Doc Talk: Two New Documentaries about Political Terror Hit Close to Home

By Peter Keough

Two powerful films about fending off violent threats, xenophobic and fascist.

Bad Axe – Directed by David Siev. Available for streaming on demand.

The Territory – Directed by Alex Pritz. Available for streaming on Disney+.

A scene from David Siev’s documentary Bad Axe. Photo: IFC Films

Sometimes that horror movie cliché of the phone call coming from inside the house, or some variation thereof, happens for real. It represents the ultimate invasion of one’s privacy and violation of one’s sense of security.

Take the family in the title Michigan town of David Siev’s intimate, seemingly inchoate but subtly structured Bad Axe. At first glance the Sievs would seem to embody an exemplary American success story, a triumph of diversity in a backwater of ignorance, prejudice, and closed minds. The patriarch, Chun, fled to the US with his mother and siblings to escape the Khmer Rouge genocide in Cambodia in 1979. He settled in Michigan where he met and married Rachel, a Mexican American waitress. They started a family, opened a taekwondo school and a donut shop, and expanded the latter into a restaurant offering an eclectic home cooked menu ranging from designer sushi to tacos.

They raised their kids right and sent them to college, and despite racism and hard times persevered to become respected members of the community. Still suffering PTSD from his experience surviving the killing fields, Chun has chosen to keep a low profile even when provoked when it comes to political matters. But he’s no pushover – he’s a martial arts expert and like most residents in the area owns guns and knows how to use them.

But then came Trump, a pandemic, and worse. Siev opens his small town epic in medias res as his family is reeling from the COVID-19 restrictions and an anti-Asian backlash fomented by the administration and the right wing media. Outraged by the murder of George Floyd, Siev’s sister Jaclyn and other family members decide to participate in a Black Lives Matter protest. This despite Chun’s misgivings – he knows how genocides start, but he doesn’t know how to stop them. Emboldened at the demonstration, Jaclyn gets into an angry confrontation with a masked counter demonstrator wielding an assault rifle who responds to her taunts with a “Sieg heil!” and muttered expletives.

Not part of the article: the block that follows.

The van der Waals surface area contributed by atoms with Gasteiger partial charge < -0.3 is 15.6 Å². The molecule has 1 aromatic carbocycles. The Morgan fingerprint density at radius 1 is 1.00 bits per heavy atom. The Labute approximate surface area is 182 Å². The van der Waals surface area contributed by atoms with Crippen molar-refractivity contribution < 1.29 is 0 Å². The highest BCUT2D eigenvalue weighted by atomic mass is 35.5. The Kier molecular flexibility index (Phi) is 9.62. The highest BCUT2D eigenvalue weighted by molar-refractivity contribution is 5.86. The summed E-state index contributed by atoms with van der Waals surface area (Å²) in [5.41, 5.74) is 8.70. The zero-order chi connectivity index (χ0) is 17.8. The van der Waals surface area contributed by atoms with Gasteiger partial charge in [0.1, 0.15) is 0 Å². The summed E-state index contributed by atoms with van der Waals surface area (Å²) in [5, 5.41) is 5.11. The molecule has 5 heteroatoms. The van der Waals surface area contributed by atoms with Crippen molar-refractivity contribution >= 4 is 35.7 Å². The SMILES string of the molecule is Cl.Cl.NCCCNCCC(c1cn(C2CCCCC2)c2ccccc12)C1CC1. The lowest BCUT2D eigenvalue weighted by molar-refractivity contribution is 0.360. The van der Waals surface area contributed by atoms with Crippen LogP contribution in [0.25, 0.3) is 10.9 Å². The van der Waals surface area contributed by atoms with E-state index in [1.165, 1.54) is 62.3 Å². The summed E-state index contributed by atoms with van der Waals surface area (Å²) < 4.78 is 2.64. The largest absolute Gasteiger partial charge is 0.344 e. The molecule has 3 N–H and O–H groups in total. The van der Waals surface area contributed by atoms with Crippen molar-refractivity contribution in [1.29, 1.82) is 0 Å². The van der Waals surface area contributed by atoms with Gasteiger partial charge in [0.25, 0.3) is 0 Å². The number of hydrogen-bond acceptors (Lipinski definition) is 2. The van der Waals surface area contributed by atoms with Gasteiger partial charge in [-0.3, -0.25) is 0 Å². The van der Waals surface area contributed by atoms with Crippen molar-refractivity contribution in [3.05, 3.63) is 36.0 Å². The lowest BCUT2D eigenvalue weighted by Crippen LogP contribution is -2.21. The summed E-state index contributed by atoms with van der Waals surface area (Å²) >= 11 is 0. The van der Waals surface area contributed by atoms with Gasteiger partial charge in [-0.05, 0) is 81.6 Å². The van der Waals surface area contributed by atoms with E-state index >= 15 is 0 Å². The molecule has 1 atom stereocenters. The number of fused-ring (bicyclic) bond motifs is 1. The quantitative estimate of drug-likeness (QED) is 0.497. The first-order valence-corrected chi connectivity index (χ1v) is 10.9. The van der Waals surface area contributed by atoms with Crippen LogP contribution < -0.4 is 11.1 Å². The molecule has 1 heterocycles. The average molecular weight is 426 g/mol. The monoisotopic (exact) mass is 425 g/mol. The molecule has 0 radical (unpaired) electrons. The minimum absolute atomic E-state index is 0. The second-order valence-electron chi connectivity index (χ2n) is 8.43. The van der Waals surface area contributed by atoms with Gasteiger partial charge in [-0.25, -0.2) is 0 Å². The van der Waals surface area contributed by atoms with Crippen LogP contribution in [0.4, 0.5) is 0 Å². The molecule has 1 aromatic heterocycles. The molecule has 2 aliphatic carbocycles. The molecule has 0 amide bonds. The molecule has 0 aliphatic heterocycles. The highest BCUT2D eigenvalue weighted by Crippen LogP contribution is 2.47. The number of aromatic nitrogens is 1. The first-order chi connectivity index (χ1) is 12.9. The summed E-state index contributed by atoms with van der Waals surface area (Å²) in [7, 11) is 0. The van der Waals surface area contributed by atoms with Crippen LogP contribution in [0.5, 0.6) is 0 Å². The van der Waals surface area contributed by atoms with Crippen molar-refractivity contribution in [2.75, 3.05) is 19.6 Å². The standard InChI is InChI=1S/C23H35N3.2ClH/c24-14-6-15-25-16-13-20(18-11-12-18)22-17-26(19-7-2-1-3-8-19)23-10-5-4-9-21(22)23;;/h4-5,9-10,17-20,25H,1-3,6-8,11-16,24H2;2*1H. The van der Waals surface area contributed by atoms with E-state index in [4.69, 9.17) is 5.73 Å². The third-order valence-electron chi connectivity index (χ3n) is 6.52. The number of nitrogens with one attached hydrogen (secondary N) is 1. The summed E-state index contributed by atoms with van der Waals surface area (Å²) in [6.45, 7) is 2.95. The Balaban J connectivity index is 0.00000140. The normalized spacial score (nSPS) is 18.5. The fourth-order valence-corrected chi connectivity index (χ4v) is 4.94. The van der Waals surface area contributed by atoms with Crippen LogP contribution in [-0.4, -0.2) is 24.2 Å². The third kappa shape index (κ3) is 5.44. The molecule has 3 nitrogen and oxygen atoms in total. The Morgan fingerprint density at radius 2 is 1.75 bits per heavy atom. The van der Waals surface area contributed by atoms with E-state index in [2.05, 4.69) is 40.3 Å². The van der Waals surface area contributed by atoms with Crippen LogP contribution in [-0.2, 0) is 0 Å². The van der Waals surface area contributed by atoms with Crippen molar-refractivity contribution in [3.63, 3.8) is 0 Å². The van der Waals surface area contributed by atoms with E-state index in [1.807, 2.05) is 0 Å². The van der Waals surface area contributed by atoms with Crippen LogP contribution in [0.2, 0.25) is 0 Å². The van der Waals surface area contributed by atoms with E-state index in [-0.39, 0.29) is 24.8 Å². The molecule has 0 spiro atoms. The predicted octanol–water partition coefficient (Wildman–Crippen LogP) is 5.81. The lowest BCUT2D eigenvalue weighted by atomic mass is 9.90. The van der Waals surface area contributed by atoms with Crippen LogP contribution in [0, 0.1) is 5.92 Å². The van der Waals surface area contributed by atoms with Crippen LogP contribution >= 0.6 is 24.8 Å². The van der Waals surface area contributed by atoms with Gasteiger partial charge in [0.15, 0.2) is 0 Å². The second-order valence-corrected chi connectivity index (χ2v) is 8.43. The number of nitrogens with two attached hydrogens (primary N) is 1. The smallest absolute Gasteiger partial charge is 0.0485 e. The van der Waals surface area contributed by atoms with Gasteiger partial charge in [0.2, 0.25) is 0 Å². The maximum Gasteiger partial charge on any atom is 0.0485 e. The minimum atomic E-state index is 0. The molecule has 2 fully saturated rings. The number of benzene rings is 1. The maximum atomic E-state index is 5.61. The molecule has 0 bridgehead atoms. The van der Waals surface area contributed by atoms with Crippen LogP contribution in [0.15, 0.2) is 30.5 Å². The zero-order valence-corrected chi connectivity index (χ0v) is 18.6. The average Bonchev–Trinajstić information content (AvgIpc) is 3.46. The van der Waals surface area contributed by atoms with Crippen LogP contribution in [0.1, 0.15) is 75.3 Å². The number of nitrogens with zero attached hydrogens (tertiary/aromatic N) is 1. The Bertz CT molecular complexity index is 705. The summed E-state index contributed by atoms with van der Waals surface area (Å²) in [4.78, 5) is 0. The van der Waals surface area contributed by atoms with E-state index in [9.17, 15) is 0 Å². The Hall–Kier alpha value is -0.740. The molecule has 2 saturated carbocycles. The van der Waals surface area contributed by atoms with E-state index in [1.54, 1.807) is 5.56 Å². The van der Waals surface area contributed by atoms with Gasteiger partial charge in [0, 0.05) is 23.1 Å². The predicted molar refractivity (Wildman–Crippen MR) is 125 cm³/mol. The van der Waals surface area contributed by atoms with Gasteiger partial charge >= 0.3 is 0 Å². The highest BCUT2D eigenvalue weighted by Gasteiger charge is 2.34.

Siev films the incident and when they put the footage online in an attempt to identify the masked gunman they receive a phone call that underscores the fragility of their security and the ever-looming potential of violence. The gunman Jaclyn had accosted has tracked her down to the restaurant and is now threatening them. As Chun had warned her and other family members, we might not know who they are but they know who we are. Later, on the news, they learn that the man was arrested with other white supremacists for planning to attack another BLM supporting family.

They are relieved, but their peace of mind has been breached in other ways. Chun has been criticizing Jaclyn, seeing her as an instigator bringing them unneeded attention and strife with the community. His antipathy may be rooted in resentment about her taking a bigger part in running the restaurant. She had taken leave from a successful job to help the restaurant financially. Because of her management skills Chun may feel that she is usurping his patriarchal authority. But when the family is threatened in an emergency, he is there. In one of the film’s many suspenseful moments, youths in a Trump-bannered pick-up truck begin to follow a younger daughter coming home after the restaurant closes. Chun arms himself and, in Liam Neeson mode, stalks the stalkers.